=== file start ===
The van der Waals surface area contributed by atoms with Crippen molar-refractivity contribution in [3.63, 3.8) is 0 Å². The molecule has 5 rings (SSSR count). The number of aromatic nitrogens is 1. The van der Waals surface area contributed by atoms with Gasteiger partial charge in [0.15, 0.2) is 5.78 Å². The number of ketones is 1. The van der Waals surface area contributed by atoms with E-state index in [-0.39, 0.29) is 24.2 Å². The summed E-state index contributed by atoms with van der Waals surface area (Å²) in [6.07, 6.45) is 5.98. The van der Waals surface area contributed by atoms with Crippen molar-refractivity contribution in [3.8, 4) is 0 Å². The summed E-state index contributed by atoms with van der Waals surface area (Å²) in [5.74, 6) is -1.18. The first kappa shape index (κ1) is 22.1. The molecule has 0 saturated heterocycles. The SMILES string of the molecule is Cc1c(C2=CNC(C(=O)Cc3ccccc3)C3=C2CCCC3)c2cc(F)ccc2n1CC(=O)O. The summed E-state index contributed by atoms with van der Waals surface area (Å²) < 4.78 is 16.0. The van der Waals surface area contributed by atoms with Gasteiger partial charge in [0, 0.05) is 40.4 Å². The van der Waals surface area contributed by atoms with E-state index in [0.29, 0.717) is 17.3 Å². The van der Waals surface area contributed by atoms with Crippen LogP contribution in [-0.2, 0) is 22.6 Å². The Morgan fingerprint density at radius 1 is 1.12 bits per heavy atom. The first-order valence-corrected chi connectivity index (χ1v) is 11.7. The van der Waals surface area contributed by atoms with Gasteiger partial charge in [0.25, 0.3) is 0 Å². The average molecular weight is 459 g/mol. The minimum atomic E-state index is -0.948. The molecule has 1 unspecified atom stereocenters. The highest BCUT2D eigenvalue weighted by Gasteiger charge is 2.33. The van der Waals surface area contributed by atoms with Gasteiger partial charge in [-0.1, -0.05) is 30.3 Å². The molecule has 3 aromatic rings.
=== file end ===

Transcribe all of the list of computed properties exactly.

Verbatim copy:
The van der Waals surface area contributed by atoms with Crippen molar-refractivity contribution in [3.63, 3.8) is 0 Å². The molecule has 5 rings (SSSR count). The number of aromatic nitrogens is 1. The van der Waals surface area contributed by atoms with Gasteiger partial charge in [0.15, 0.2) is 5.78 Å². The number of ketones is 1. The van der Waals surface area contributed by atoms with E-state index in [-0.39, 0.29) is 24.2 Å². The summed E-state index contributed by atoms with van der Waals surface area (Å²) in [6.07, 6.45) is 5.98. The van der Waals surface area contributed by atoms with Crippen molar-refractivity contribution in [3.8, 4) is 0 Å². The summed E-state index contributed by atoms with van der Waals surface area (Å²) in [5.74, 6) is -1.18. The first kappa shape index (κ1) is 22.1. The molecule has 0 saturated heterocycles. The SMILES string of the molecule is Cc1c(C2=CNC(C(=O)Cc3ccccc3)C3=C2CCCC3)c2cc(F)ccc2n1CC(=O)O. The summed E-state index contributed by atoms with van der Waals surface area (Å²) < 4.78 is 16.0. The van der Waals surface area contributed by atoms with Gasteiger partial charge in [0, 0.05) is 40.4 Å². The van der Waals surface area contributed by atoms with E-state index in [0.29, 0.717) is 17.3 Å². The van der Waals surface area contributed by atoms with Crippen LogP contribution in [-0.2, 0) is 22.6 Å². The Morgan fingerprint density at radius 1 is 1.12 bits per heavy atom. The first-order valence-corrected chi connectivity index (χ1v) is 11.7. The van der Waals surface area contributed by atoms with Gasteiger partial charge in [0.25, 0.3) is 0 Å². The average molecular weight is 459 g/mol. The minimum atomic E-state index is -0.948. The molecule has 1 unspecified atom stereocenters. The highest BCUT2D eigenvalue weighted by Gasteiger charge is 2.33. The van der Waals surface area contributed by atoms with Gasteiger partial charge in [-0.1, -0.05) is 30.3 Å². The molecule has 3 aromatic rings.